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James Hyerczyk
WTI and Brent Crude Oil

U.S. West Texas Intermediate and international-benchmark Brent crude oil futures are trying to recover from earlier losses caused by negative headlines about U.S.-China trade relations. This follows yesterday’s spectacular rally that was triggered by a better-than-expected U.S. government inventories report.

Today’s earlier selling pressure was created by reports saying a trade deal may not be signed until early next year. Another headline said China and U.S. negotiations have hit a snag over the rollback of tariffs. Still another claimed China may walk away from negotiations because of a disagreement over Hong Kong protesters.

At 09:48 GMT, January WTI crude oil is trading $56.73, down $0.28 or -0.47% and January Brent crude oil is at $62.09, down $0.31 or -0.50%.

Crude prices began to mount a comeback after China’s top negotiator reportedly expressed optimism in sealing a deal.

Bloomberg reported mid-morning that Chinese Vice Premier Liu He said he was “cautiously optimistic” in reaching a “phase one” deal, but added that he was “confused” about U.S. demands.

The market is also being underpinned by positive comments from Gao Feng, China’s Ministry of Commerce spokesman.

“China is willing, on the basis of equal and mutual respect with the U.S., to work together to properly settle areas of common concern and strive for a phase-one trade agreement,” Gao Feng, China’s Ministry of Commerce spokesman, said at a regular press conference Thursday, according to CNBC’s translation of his Mandarin-language remarks.

Gao also said “external rumors” about the trade talks are not accurate, and noted the two trade delegations remain in close communication.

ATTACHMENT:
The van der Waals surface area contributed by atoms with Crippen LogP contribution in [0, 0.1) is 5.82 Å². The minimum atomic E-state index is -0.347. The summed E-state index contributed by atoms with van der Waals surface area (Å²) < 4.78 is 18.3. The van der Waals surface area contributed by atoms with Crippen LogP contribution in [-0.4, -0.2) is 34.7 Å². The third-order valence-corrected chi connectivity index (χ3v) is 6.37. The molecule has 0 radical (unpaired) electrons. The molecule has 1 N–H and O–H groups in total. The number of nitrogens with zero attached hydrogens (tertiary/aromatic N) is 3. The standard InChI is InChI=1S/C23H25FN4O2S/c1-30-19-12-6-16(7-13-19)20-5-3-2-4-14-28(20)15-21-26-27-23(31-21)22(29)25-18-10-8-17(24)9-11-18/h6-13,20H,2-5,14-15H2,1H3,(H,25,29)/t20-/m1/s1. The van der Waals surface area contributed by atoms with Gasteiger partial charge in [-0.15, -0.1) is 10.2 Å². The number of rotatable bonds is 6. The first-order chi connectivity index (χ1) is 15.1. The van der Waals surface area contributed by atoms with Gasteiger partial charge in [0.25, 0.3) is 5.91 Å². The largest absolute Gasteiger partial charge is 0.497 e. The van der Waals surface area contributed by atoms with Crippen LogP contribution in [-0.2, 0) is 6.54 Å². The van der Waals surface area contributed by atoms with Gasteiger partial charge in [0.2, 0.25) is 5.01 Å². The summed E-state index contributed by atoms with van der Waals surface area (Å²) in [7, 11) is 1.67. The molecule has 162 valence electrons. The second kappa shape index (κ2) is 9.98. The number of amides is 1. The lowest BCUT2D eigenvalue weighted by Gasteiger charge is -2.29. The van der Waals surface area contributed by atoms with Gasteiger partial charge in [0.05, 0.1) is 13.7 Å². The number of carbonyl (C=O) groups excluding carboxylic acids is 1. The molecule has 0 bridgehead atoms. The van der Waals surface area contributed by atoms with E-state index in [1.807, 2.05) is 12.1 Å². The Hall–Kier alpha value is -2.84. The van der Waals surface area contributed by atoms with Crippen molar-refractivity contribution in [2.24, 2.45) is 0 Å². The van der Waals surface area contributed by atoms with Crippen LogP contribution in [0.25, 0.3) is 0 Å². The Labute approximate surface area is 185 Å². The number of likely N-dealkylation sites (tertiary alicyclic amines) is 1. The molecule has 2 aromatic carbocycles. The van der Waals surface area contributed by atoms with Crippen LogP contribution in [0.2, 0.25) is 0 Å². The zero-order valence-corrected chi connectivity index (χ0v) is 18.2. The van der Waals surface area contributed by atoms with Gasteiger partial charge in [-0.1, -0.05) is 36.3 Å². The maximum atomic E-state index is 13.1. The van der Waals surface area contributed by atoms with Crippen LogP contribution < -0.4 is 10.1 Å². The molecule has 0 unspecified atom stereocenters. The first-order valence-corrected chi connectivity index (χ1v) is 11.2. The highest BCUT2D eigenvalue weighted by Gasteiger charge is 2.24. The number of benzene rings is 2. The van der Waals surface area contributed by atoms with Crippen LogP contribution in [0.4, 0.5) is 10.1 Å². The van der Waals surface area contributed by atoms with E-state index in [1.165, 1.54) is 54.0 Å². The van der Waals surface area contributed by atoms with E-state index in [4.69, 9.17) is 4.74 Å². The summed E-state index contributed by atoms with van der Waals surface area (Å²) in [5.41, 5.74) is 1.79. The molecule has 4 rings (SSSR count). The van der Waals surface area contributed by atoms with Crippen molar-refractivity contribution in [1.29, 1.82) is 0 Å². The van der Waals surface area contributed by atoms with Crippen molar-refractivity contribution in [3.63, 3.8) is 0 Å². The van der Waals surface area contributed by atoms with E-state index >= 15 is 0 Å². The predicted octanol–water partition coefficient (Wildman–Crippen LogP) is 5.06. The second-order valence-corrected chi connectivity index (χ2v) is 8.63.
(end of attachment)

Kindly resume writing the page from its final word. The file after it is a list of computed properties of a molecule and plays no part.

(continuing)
U.S. Energy Information Administration Weekly Inventories Report

On Wednesday, the EIA reported U.S. crude stocks rose by 1.4 million barrels in the week to November 15, compared with expectations for an increase of 1.5 million barrels. It was also significantly lower than the 6 million barrel gain that the American Petroleum Institute (API) data showed late Tuesday.

Crude stocks at the U.S. futures delivery hub of Cushing, Oklahoma fell by 2.3 million barrels. The EIA also reported a 1.9-million barrel build in gasoline inventories for the week before, and a decline of 2.5 million barrels in distillate fuel inventories.

Additionally, the EIA said refineries last week produced 10.1 million bpd of gasoline, down from 10.2 million bpd a week earlier. Distillate fuel production averaged 5.1 million bpd, compared with 5 million bpd a week earlier. The average crude oil processing rate last week was 16.4 million bpd, compared with 15.9 million bpd a week earlier.


Daily Forecast

With the new comments from Chinese officials, the chances of a continuation of yesterday’s rally have gone up. But we’re going to have to wait until the U.S. opening at 13:00 GMT to see if the buying volume is strong enough to take out yesterday’s high and punch through technical resistance.

Furthermore, this week’s whipsaw action may keep some traders on the sidelines until there is more concrete news over the progress of the trade deal talks.

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